If ever you find a job is too big for you, you probably get a friend or an expert to help.
In business, if a department of, say, ten people is not keeping up with its work commitments and making more and more mistakes, a good manager will add three or four extra staff, probably skilled, to improve performance.
Balancing workload with resources is Management 101.
They weren’t keeping up with their workload and were making repeated very costly mistakes.
Might it be that the directors of the big four banks have been overloaded and unable to do the job they were being asked to do, which was to govern their institutions?
Overloaded, unable to cope
The scathing Australian Prudential Regulation Authority report into the Commonwealth Bank reads as if the bank’s directors were unable to cope with the constant round of scandals, and frequently dropped the ball as a result.
It concluded diplomatically that the bank’s governance practices were “below mature practice”.
In other words, the directors need to lift their game – a lot.
If they wanted to lift it to “mature practice” where would they look?
My submission to the commission looks at how the leading banks in Canada are well governed, managing not to get themselves into the sort of mess that Australia’s leading banks have done, yet remain just as profitable and strong.
Canadians do it better
Australia and Canada have almost identical political and economic systems. They are two of the largest countries in the world by area, but sparsely populated, with 24 million people in Australia and 36 million in Canada. Both are blessed with abundant natural resources whose exports dominate their economies. Both have similar Westminster-style governments with a two-house federal parliament, plus state and provincial governments. Both legal systems derive from those of the United Kingdom.
Their banking systems are also similar, with the “four pillars” dominating in Australia (and New Zealand) and the “big five” dominating in Canada, in each case controlling more than 75% of the nation’s banking assets.
Many of the financial metrics of the two sets of banks are also comparable, including average net income, return on equity, total assets, and tier 1 capital.
Their bank boards are different
But to date the biggest Canadian banks, while not angels, have largely avoided the scandals that have plagued the biggest Australian banks for a decade.
I reckon the differences in corporate governance have a lot to do with it.
My research comparing the latest (2017) annual reports from the nine banks finds:
The boards of the largest Canadian banks are 60% larger than their Australian counterparts (an average of 14.4 directors, compared with 9)
Directors in Canadian banks have been in their roles on average 55% longer (average tenure is 7 years, compared with 4.5)
The boards in the largest Canadian banks therefore have an average of 100 years of experience of directorships in their banks, whereas Australian banks have only 40 years – a 250% advantage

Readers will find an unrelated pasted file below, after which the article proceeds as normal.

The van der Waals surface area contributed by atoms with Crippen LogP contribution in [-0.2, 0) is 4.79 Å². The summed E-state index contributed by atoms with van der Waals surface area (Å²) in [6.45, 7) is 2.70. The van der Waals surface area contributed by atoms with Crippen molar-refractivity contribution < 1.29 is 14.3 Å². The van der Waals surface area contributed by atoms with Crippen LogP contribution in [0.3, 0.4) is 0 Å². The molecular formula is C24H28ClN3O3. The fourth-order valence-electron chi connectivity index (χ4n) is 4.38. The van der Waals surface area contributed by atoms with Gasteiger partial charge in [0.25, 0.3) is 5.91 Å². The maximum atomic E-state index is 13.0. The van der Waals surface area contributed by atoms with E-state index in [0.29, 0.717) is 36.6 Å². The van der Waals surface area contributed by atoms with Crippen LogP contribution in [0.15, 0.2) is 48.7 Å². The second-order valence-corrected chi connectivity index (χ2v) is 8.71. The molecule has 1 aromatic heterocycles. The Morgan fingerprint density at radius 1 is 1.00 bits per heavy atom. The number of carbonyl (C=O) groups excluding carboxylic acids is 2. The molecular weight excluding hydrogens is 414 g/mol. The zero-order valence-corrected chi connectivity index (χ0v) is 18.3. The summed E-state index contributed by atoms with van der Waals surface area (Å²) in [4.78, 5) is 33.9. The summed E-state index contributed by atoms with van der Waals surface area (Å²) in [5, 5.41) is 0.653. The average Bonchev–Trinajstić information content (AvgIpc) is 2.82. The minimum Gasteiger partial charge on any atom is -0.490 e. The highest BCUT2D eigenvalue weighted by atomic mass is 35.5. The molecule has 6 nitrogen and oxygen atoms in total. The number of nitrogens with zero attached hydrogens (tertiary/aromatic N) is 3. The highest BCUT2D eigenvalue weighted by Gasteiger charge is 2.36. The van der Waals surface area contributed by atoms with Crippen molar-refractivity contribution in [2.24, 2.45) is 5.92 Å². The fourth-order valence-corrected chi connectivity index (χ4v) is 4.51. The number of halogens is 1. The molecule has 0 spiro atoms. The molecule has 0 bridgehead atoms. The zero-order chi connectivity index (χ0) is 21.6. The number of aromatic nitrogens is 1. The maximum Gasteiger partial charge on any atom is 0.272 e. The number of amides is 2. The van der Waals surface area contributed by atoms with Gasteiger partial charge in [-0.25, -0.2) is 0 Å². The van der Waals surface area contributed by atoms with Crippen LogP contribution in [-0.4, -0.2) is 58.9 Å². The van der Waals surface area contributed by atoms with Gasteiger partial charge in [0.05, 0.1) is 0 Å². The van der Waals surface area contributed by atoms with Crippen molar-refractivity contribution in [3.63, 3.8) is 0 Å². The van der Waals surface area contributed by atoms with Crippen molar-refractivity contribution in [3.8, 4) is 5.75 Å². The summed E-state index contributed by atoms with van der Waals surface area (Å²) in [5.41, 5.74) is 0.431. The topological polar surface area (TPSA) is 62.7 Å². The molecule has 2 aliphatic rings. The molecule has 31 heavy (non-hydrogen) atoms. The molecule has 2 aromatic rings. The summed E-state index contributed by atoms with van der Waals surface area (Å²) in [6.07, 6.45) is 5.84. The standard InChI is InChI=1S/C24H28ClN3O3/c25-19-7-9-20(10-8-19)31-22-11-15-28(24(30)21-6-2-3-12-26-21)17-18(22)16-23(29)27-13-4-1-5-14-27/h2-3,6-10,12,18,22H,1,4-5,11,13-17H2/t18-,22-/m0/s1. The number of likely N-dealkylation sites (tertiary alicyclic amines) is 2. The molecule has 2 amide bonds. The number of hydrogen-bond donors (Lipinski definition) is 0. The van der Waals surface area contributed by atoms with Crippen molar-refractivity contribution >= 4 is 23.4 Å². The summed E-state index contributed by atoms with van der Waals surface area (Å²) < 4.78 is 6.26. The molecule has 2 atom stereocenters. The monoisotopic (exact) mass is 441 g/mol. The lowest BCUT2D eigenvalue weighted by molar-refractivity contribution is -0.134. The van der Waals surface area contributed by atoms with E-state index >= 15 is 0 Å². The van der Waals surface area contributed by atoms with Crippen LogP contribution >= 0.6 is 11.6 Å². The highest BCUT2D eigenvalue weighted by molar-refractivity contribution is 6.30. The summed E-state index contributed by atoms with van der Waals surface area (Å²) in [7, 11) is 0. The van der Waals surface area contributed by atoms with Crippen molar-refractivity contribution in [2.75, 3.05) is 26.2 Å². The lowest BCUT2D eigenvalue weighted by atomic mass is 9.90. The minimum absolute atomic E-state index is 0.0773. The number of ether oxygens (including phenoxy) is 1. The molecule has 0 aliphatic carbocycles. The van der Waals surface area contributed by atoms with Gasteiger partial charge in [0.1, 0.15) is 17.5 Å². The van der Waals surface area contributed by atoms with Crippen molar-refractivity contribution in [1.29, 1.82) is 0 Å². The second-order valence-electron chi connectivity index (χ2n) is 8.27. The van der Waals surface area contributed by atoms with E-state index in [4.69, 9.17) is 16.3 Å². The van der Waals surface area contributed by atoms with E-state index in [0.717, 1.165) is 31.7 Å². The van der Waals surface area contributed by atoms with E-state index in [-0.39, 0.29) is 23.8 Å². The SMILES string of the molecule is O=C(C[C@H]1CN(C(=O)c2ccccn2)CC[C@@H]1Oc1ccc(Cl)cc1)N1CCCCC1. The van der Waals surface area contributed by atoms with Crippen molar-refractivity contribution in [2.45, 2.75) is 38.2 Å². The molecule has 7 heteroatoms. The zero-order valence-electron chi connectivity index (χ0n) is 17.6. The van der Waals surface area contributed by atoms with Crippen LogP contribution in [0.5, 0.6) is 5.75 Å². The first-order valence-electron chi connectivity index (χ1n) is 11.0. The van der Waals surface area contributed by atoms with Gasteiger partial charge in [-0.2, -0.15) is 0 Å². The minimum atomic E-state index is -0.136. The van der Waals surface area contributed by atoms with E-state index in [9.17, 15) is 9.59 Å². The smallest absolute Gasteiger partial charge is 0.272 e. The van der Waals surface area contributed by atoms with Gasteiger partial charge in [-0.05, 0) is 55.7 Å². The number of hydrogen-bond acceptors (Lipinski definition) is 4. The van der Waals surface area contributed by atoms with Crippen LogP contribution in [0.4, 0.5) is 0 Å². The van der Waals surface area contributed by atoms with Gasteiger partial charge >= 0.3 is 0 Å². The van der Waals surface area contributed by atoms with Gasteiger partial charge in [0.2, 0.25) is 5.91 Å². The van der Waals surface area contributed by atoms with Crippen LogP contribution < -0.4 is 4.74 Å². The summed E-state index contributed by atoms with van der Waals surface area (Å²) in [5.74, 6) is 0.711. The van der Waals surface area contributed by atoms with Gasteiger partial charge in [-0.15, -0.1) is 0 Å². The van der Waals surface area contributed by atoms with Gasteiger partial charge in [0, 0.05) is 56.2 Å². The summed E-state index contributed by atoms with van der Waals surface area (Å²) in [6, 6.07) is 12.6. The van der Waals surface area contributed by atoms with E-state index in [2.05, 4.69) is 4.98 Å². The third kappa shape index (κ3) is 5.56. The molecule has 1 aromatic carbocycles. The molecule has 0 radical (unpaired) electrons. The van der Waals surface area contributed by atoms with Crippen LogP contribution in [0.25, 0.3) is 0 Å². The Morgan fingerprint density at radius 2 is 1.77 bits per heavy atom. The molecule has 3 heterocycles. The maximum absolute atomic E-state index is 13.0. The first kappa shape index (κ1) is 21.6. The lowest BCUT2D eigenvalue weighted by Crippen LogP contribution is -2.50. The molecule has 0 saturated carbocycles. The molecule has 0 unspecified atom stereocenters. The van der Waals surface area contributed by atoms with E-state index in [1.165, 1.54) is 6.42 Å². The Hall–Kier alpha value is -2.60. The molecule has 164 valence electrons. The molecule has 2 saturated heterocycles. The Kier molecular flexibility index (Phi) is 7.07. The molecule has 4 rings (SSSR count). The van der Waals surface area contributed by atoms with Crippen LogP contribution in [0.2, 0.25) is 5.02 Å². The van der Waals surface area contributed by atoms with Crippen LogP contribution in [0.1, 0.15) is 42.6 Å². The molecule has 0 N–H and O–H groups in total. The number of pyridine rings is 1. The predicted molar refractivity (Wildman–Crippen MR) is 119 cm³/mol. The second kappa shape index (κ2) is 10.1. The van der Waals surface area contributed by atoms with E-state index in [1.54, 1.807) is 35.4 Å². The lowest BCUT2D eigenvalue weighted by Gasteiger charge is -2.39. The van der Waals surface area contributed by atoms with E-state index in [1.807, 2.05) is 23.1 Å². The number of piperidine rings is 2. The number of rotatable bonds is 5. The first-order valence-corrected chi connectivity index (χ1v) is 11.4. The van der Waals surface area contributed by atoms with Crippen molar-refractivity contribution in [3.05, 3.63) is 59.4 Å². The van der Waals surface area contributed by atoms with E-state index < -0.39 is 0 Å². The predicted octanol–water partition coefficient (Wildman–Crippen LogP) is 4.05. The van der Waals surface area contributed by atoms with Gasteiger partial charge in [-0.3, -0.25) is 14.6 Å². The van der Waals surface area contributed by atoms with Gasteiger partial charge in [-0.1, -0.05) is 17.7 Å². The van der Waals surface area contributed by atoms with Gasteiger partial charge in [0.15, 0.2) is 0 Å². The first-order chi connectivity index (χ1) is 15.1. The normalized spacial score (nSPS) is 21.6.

Canadian bank boards are more diverse not only as regards female participation (37% vs 31%), but have broader experience in industry, many having been chief executives. Australian banks are top-heavy with ex-consultants with mainly legal and accounting experience
While total remuneration is higher for Canadian boards (because there are more directors), Australian directors are on average paid some 40% more.
In short, the boards of Australia’s biggest banks are smaller, less experienced, and have less diverse experience than the boards of Canada’s biggest banks.
This would suggest that there is a “governance deficit” in Australia’s bank boards.
Ours could be 50% bigger
Their directors do not have the time, bandwidth or experience to take on the demanding roles of properly governing huge institutions that are vital to the Australian economy. To be comparable with Canadian banks, Australian bank boards should be at least 50% bigger.
Of course, it would be difficult to conclude firmly that board size and composition are the only (or even the main) reasons why Australian banks have been so much more prone to misconduct than Canadian banks.
It might also be the regulatory regime.
In Australia there are “twin peaks”: the Australian Prudential Regulation Authority and the Australian Securities and Investments Commission. In Canada there is only one: the Office of the Superintendent of Financial Institutions.
It would be unfair to conclude that our twin peaks system has failed. The execution has been woeful, as the Royal Commission has discovered. If implemented properly, twin peaks might well be the best model for dealing with the misconduct in the four pillars.
The question needs research, funded and conducted objectively rather than by the banks or regulators.
The case for beefing up our bank boards to the kind of size needed to do the kind of job they have, seems overwhelming.
Authors: The Conversation